sonal,
interpersonal,
and
collective)
intimately
linked
levels.
For
instance,
Cheng
and
Lee
[54
]
have
shown
that
asking
Asian
Americans
participants
to
recall
positive
(neg-
ative)
interactions
with
the
mainstream
American
group
increases
(decreases)
participants’
level
of
bicultural
iden-
tity
integration,
suggesting
that
the
interpersonal
level
affects
the
intrapersonal
level.
Conversely,
intrapersonal
level
can
also
affect
interpersonal
experiences
as
well.
For
instance,
No
et
al.
[30]
found
that
Asian
American
partici-
pants
who
held
a
social
constructivist
view
of
race
increased
Multicultural
identity
processes
Hong
et
al.
51
www.sciencedirect.com
Current
Opinion
in
Psychology
2016,
8:4953
their
American
identification
significantly
after
recalling
a
large
(vs.
small)
number
of
positive
encounters
with
Amer-
ican
culture
but
those
who
held
a
racial
essentialism
did
not.
Finally,
both
the
intrapersonal
and
interpersonal
experiences
are
affected
by
national
policies
[55].
Future
research
can
further
elucidate
the
interplay
between
the
three
levels
of
multicultural
identity
processes.
Interestingly,
the
exponential
prevalence
of
multicultural
contacts
and
mixing
could
possibly
change
human
biology
as
well.
A
recent
study
found
that
adult
Spanish-English
bilinguals
have
larger
gray
matter
volume
in
frontal
and
parietal
brain
regions
(that
are
typically
implicated
in
executive
control)
when
compared
with
English-speaking
monolinguals
[56].
The
researchers
explain
that
manag-
ing
two
languages
(i.e.,
the
experience
with
two
languages
and
the
increase
need
for
cognitive
control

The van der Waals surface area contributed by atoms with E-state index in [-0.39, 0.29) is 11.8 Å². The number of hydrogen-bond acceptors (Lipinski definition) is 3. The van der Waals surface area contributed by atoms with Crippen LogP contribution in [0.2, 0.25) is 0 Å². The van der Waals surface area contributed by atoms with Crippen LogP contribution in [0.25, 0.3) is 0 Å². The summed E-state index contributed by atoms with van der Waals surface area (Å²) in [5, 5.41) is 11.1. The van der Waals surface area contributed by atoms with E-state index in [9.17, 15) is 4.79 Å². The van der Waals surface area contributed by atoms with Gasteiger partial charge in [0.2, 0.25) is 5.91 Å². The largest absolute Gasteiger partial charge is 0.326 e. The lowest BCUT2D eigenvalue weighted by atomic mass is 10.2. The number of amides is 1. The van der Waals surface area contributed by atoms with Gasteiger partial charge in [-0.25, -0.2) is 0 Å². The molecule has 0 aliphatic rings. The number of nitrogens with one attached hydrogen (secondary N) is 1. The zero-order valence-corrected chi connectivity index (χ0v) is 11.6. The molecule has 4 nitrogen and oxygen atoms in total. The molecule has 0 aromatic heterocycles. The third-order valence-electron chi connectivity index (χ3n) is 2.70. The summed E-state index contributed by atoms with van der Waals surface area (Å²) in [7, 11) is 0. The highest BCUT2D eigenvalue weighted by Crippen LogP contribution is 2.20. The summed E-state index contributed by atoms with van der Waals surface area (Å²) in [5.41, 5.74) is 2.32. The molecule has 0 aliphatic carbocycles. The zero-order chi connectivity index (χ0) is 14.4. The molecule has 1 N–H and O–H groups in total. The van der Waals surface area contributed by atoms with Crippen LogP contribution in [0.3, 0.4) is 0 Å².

to
use
them
appropriately)
changes
the
brain.
To
the
extent
that
adapting
to
multiple
cultures
also
requires
navigating
between
cultural
contexts
and
managing
multicultural
identities,
multicultural
experiences
may
change
human
brain
as
well
[see
elaboration
in
[29]).
Future
research
can
investigate
this
intriguing
possibility.
Conflict
of
interest
statement
Nothing
declared.
References
and
recommended
reading
Papers
of
particular
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published
within
the
period
of
review,
have
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highlighted
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special
interest
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bicultural
identity
integra-
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assimilated
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both
subliminal
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supraliminal
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poly-
culturalism,
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results
show
that
greater
endorsement
of
polyculturalism
relates
to
more
positive
attitudes
toward
foreigners
above
and
beyond
a
number
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Current
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in
Psychology
2016,
8:4953
... Research focusing on acculturation and adjustment processes in a new cultural context after migration indicates a negative correlation between identification with the host culture and identification with the culture of origin (Hong et al., 2016). However, more recent studies suggest that the correlation between identification with the host culture and identification with the culture of origin can be positive as well as negative (Zander and Hannover, 2013;Hong et al., 2016). ...